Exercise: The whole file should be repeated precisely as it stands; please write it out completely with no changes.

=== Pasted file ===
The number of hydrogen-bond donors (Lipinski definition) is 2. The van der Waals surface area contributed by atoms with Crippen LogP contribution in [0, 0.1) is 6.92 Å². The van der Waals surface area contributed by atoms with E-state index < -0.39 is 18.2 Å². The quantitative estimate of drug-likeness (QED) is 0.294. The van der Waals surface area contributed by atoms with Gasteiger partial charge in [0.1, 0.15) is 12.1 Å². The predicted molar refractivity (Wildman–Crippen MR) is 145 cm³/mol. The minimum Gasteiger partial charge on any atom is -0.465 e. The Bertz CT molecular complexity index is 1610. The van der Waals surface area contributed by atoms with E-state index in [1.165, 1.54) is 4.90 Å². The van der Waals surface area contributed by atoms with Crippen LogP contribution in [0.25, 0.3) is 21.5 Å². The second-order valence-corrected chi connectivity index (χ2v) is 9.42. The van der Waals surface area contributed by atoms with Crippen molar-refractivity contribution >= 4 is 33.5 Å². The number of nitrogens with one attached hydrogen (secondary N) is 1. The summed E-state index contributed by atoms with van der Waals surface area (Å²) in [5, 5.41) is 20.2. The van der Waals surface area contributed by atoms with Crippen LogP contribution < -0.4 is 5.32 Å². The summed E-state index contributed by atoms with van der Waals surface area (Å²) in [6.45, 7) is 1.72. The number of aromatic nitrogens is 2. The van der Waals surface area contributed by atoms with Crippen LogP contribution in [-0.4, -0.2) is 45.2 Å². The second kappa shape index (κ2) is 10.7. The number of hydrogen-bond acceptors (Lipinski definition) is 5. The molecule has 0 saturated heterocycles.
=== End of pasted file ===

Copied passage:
The number of hydrogen-bond donors (Lipinski definition) is 2. The van der Waals surface area contributed by atoms with Crippen LogP contribution in [0, 0.1) is 6.92 Å². The van der Waals surface area contributed by atoms with E-state index < -0.39 is 18.2 Å². The quantitative estimate of drug-likeness (QED) is 0.294. The van der Waals surface area contributed by atoms with Gasteiger partial charge in [0.1, 0.15) is 12.1 Å². The predicted molar refractivity (Wildman–Crippen MR) is 145 cm³/mol. The minimum Gasteiger partial charge on any atom is -0.465 e. The Bertz CT molecular complexity index is 1610. The van der Waals surface area contributed by atoms with E-state index in [1.165, 1.54) is 4.90 Å². The van der Waals surface area contributed by atoms with Crippen LogP contribution in [0.25, 0.3) is 21.5 Å². The second-order valence-corrected chi connectivity index (χ2v) is 9.42. The van der Waals surface area contributed by atoms with Crippen molar-refractivity contribution >= 4 is 33.5 Å². The number of nitrogens with one attached hydrogen (secondary N) is 1. The summed E-state index contributed by atoms with van der Waals surface area (Å²) in [5, 5.41) is 20.2. The van der Waals surface area contributed by atoms with Crippen LogP contribution < -0.4 is 5.32 Å². The summed E-state index contributed by atoms with van der Waals surface area (Å²) in [6.45, 7) is 1.72. The number of aromatic nitrogens is 2. The van der Waals surface area contributed by atoms with Crippen LogP contribution in [-0.4, -0.2) is 45.2 Å². The second kappa shape index (κ2) is 10.7. The number of hydrogen-bond acceptors (Lipinski definition) is 5. The molecule has 0 saturated heterocycles.